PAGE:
Matt Millen Doesn't Know the Rules
I've often -- when writing The Zebra Report -- cautioned against taking the announcers' word as the law when it comes to interpreting rules. Thursday night's game between the Browns and Steelers would be a perfect example of why. In case you didn't see it (we'll get a highlight up once it's posted), Chris Jennings scored a second-quarter touchdown in which he walked the proverbial tightrope down the sideline. His lower leg hit the pylon, but he had the football in his outside arm. Since the ball was technically out of bounds but the player wasn't, is that still a touchdown? Well, the short answer is yes.
Picture a runner headed for the front corner of the end zone at a 45-degree angle with the ball in his outside arm. His feet cross inside the pylon. Can you imagine how ridiculous it would be if this wasn't a touchdown?
But Millen was adamant the play would be overturned because the ball was outside the pylon and that the rule was changed a few years ago due to some play involving Michael Vick. He even talked about being there when the competition committee discussed it. He said something about "that 'goal line extended all around the world' thing isn't in the rule anymore. It has to be inbounds and break the plane."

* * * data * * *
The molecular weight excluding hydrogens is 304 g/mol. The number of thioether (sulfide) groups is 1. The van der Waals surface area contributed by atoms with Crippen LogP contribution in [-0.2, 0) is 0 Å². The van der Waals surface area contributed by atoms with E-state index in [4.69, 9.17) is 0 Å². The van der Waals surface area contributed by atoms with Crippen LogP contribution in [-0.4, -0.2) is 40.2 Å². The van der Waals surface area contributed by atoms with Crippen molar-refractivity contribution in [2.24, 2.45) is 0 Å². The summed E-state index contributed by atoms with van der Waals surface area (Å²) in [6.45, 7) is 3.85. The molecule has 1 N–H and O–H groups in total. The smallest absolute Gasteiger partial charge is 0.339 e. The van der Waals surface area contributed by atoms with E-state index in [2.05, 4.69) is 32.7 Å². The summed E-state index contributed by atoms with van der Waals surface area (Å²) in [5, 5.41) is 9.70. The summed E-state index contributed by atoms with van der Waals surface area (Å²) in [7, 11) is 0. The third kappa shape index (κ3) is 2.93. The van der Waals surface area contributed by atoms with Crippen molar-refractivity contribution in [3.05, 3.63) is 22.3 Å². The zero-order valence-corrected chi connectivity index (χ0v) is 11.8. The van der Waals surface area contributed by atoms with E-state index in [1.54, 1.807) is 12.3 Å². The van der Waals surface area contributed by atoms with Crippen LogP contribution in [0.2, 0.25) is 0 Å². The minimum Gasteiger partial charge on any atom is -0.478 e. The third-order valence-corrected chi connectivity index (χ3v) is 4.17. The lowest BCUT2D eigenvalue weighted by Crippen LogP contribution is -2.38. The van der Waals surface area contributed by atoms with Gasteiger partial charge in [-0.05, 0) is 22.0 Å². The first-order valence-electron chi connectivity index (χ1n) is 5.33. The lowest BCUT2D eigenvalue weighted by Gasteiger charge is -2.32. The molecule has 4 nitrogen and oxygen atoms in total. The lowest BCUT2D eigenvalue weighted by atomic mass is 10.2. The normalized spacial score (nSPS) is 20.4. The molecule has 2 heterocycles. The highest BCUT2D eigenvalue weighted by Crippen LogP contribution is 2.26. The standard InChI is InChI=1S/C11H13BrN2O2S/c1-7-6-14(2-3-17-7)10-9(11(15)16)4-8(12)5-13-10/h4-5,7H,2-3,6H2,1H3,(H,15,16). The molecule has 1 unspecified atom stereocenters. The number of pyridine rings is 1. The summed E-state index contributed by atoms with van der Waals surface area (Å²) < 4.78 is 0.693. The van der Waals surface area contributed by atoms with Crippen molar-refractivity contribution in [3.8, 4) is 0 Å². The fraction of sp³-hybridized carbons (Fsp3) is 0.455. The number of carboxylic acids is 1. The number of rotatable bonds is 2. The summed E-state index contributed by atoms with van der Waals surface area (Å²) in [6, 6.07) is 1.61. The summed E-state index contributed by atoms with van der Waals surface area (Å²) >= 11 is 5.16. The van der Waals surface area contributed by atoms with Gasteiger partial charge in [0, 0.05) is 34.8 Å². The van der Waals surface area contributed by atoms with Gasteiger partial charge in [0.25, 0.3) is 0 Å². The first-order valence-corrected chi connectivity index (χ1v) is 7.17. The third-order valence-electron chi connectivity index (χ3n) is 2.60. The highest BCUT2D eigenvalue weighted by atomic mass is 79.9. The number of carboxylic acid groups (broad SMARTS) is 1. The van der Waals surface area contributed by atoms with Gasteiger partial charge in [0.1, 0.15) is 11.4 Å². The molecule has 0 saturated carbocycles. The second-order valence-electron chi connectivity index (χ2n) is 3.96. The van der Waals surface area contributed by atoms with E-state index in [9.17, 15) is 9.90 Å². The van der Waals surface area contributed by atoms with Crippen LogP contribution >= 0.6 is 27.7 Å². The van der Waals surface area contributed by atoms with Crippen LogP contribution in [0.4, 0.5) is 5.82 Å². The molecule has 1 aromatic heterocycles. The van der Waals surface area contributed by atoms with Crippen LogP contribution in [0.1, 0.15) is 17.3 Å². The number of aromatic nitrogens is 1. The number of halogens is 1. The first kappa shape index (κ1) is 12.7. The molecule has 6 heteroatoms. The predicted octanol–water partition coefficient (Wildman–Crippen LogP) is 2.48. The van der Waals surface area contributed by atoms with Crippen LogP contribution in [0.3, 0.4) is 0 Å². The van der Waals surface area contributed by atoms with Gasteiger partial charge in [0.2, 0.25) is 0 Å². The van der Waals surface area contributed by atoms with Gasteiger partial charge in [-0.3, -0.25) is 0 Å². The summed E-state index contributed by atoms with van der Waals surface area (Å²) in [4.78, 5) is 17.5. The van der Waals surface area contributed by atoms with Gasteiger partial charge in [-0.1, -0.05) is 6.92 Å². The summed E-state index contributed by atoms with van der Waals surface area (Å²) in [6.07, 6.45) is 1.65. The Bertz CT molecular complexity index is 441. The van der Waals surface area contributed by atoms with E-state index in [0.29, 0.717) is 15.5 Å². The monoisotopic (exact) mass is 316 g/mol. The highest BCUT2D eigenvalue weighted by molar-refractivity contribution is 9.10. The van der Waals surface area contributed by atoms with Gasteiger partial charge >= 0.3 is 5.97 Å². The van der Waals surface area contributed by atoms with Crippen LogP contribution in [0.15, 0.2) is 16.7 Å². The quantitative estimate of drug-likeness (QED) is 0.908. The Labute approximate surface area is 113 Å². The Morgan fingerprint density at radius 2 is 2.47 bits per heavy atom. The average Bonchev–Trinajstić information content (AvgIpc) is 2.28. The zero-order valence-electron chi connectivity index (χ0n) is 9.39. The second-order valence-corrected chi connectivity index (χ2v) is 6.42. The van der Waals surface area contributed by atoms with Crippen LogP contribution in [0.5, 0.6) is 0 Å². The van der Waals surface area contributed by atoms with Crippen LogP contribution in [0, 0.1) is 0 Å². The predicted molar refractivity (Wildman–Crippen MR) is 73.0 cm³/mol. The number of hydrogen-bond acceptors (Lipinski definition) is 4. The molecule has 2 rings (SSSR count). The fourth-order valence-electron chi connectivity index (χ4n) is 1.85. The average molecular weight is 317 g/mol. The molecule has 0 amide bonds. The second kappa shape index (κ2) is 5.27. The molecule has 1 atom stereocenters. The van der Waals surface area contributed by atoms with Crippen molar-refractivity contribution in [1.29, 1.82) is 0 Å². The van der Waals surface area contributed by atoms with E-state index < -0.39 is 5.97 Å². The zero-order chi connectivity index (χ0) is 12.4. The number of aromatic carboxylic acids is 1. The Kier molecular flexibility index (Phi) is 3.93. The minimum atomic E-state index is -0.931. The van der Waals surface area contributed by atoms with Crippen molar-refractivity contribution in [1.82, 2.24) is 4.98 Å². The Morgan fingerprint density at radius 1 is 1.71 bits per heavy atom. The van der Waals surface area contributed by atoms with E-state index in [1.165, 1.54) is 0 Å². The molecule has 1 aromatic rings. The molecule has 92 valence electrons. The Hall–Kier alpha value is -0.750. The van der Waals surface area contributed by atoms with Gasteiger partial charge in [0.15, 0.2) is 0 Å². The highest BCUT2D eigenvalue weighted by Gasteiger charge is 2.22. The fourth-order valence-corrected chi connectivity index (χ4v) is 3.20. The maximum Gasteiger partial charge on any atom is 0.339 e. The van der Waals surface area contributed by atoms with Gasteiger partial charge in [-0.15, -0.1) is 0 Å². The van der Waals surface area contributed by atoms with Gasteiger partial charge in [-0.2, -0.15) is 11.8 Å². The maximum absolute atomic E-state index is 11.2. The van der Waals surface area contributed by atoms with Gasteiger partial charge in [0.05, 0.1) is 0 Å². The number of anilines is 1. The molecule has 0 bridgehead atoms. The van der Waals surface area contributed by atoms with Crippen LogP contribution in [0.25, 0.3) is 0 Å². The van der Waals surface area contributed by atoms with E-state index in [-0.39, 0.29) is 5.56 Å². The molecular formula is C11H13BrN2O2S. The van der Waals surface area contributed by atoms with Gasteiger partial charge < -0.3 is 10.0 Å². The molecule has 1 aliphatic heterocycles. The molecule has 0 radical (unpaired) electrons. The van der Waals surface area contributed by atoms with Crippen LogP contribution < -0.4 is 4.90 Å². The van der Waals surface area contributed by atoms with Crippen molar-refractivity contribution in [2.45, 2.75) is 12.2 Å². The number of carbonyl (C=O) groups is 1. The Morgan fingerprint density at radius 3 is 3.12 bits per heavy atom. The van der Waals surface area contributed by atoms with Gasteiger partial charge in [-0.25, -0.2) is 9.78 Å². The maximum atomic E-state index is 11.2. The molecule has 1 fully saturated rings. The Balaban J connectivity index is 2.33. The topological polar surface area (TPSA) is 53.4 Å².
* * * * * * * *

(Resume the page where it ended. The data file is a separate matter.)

The only problem is that he's wrong and that section of the rule only applies to airborne runners. I knew this, but I was hoping to find a play in the case book (a section of the rulebook where they draw up hypothetical plays and offer up what the result of the play should be with an explanation). I was not disappointed. In fact, the explanation given directly contradicts what Millen was saying.
Runner A1 takes handoff and runs down the sideline toward the goal line with the ball in his outside arm. He crosses the goal line plane standing with the ball to the outside of the pylon.
Ruling: Touchdown. Part of the ball crossing over or inside the pylon only applies to an airborne runner who lands out of bounds.
As I've said many times, the broadcasters really need to stop trying to educate the masses when it comes to the rulebook. It only makes the officials -- who are maligned enough from the general fans -- look worse.
Of course, someone must have given him a tutorial at halftime, because on the first drive of the second half, Millen went out of his way to correct himself and then "explain" the rule to us morons at home. Thanks, Matt! Next up, he'll try to explain why drafting a wide receiver early in the first round for three straight years is the best way to build a football team.